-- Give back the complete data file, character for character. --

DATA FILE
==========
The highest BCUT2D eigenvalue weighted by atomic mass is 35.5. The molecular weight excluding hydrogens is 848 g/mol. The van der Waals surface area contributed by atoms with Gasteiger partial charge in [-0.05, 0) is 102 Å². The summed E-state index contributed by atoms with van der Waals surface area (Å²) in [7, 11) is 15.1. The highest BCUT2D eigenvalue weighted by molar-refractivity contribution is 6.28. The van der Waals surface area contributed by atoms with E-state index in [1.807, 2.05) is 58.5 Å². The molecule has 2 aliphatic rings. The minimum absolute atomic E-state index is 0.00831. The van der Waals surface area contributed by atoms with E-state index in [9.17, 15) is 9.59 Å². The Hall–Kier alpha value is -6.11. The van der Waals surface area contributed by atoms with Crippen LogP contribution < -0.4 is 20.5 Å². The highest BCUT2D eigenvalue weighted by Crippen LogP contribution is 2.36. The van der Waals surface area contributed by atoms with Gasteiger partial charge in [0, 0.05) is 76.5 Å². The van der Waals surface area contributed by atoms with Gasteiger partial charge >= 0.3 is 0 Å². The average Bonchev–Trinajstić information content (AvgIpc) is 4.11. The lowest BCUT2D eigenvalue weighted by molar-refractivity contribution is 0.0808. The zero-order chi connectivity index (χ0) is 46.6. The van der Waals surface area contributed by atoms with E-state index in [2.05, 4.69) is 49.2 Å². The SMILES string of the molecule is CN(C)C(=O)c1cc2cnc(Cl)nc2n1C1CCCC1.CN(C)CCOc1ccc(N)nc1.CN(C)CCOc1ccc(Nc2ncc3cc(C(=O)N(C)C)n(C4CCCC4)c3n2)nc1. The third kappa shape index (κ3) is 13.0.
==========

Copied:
The highest BCUT2D eigenvalue weighted by atomic mass is 35.5. The molecular weight excluding hydrogens is 848 g/mol. The van der Waals surface area contributed by atoms with Gasteiger partial charge in [-0.05, 0) is 102 Å². The summed E-state index contributed by atoms with van der Waals surface area (Å²) in [7, 11) is 15.1. The highest BCUT2D eigenvalue weighted by molar-refractivity contribution is 6.28. The van der Waals surface area contributed by atoms with E-state index in [1.807, 2.05) is 58.5 Å². The molecule has 2 aliphatic rings. The minimum absolute atomic E-state index is 0.00831. The van der Waals surface area contributed by atoms with E-state index in [9.17, 15) is 9.59 Å². The Hall–Kier alpha value is -6.11. The van der Waals surface area contributed by atoms with Crippen LogP contribution < -0.4 is 20.5 Å². The highest BCUT2D eigenvalue weighted by Crippen LogP contribution is 2.36. The van der Waals surface area contributed by atoms with Gasteiger partial charge in [0, 0.05) is 76.5 Å². The van der Waals surface area contributed by atoms with Gasteiger partial charge >= 0.3 is 0 Å². The average Bonchev–Trinajstić information content (AvgIpc) is 4.11. The lowest BCUT2D eigenvalue weighted by molar-refractivity contribution is 0.0808. The zero-order chi connectivity index (χ0) is 46.6. The van der Waals surface area contributed by atoms with E-state index in [2.05, 4.69) is 49.2 Å². The SMILES string of the molecule is CN(C)C(=O)c1cc2cnc(Cl)nc2n1C1CCCC1.CN(C)CCOc1ccc(N)nc1.CN(C)CCOc1ccc(Nc2ncc3cc(C(=O)N(C)C)n(C4CCCC4)c3n2)nc1. The third kappa shape index (κ3) is 13.0.